Dragons in the Trees
I recently took a hike with some friends from overseas and Canada, and my wife and son. It was a beautiful Adirondack autumn day, changeable, full of the smells of the season, with a certain degree of the type of meteorological violence that leaves one breathless, exhausted and very, very satisfied.
We've been living in the foothills of the Adirondack Mountains for almost 5 years now. With the pressures of getting settled, starting a new business and finding our way in a new community, we've found ourselves talking about the surrounding area rather than taking advantage of it. It was the first time, outside of skiing, that we braved the local mountains as a family.
Thank goodness for visitors.
The hike we chose was steep, mostly over exposed bedrock. There was a magically greenish light in forest that was surprisingly thick given the thinness of the soil. Not a whole lot for tree roots to grab onto...
As we walked, we naturally separated into smaller groups. I wasn't surprised at all to find myself walking with my son. There was, after all, adventure to be had, and the inner boy in both of us was awake, alive and well. Soon enough our conversation turned to the nooks and crannies, the darkened spaces beneath the rocks and within trees we saw along the trail. What would live in such places?
We didn't really have the answer, at least not at first. The higher we climbed and the more we looked though, it was clear that whatever lived here had its own magic.
The trees protected us from the wind, even though we could hear it. It was blowing hard enough to free leaves from their branches. Some leaves turned and twisted and flopped their way to the forest floor while others glided in long arcs or spiraled slowly to the ground. They seemed to fly with great skill, consciously choosing their direction, planning their next turn or where they might land.
The leaves took on the appearance of small dragons. The forest, already a place of mystery and magic, was transformed into something very different. We were no longer huffing and puffing our way to a fire tower. We were traversing a land unlike any we had ever visited before.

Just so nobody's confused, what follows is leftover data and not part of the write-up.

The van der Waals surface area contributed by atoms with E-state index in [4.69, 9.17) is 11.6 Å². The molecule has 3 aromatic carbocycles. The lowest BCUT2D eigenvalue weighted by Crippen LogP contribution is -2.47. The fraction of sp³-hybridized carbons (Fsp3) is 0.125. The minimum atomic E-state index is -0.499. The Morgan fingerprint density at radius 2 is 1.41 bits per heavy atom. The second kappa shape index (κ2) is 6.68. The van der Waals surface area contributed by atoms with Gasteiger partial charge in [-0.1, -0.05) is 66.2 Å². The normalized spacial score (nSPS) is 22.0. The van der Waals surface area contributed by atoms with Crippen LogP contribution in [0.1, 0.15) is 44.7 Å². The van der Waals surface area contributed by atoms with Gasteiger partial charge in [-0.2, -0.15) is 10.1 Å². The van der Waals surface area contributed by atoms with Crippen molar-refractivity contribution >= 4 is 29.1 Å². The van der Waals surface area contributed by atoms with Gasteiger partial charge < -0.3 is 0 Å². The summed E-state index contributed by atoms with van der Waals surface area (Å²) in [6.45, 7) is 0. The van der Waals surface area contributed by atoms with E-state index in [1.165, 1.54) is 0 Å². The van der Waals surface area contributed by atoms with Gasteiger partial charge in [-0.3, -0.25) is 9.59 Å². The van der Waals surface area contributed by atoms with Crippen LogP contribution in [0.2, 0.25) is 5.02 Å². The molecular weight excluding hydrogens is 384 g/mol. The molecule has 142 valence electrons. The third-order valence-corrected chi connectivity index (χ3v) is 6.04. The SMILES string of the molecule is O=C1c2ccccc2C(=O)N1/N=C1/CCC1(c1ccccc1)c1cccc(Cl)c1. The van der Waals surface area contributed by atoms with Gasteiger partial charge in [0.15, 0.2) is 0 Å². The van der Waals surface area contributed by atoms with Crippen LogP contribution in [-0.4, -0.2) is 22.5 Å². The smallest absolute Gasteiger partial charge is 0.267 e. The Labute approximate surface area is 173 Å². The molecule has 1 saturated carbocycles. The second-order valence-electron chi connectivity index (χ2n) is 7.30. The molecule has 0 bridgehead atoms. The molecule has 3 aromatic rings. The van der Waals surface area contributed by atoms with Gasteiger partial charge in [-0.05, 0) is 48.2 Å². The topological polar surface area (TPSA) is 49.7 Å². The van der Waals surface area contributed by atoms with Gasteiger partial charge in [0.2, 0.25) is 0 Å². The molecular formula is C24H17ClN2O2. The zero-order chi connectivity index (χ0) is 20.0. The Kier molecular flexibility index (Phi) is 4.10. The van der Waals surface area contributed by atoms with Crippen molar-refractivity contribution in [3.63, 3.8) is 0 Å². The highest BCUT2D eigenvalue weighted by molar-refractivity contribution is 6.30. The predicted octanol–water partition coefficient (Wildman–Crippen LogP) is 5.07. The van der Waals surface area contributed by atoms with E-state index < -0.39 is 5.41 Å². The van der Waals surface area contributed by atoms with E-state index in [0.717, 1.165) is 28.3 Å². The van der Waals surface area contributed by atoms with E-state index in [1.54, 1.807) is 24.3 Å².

Fallen trees became bridges across the trail that the small dragons would take in the dark when no one was looking. Cracks and spaces between rocks became the lairs they would winter over in. Patches of soft moss were their playgrounds and landing strips, and we were strangers in their world.
There was a realness to it that's difficult to describe if you've never been there. As much as we were looking, we were also being looked at.
In time we reached the summit, an open expanse of exposed rock with cold wind and occasional rain raking across it sideways. We hurriedly climbed the steps of the tower and took several photographs. We didn't stay long. The view and the weather made for equal parts of thrill and discomfort and, after a quick snack, we headed back down the trail.
Along the way we passed other parties, small groups of every sort: adults, teens, kids. All seemed to be having a great time...
A week or two ago a friend in California visited a new school she's thinking of sending her son to. As a group of curious parents sat and listened to one of the teachers talk about the school, they were told that whether they believed it or not, dragons are real. Whether they live in our consciousness, between the pages of books, or in the forests of the Adirondacks, "real" seems like a good word.
I don't know what other people saw in the forest that day. I didn't stop to ask them. What I do know is that my son and I were in the company of dragons, and they are, indeed, very real. Go have a look for yourself…
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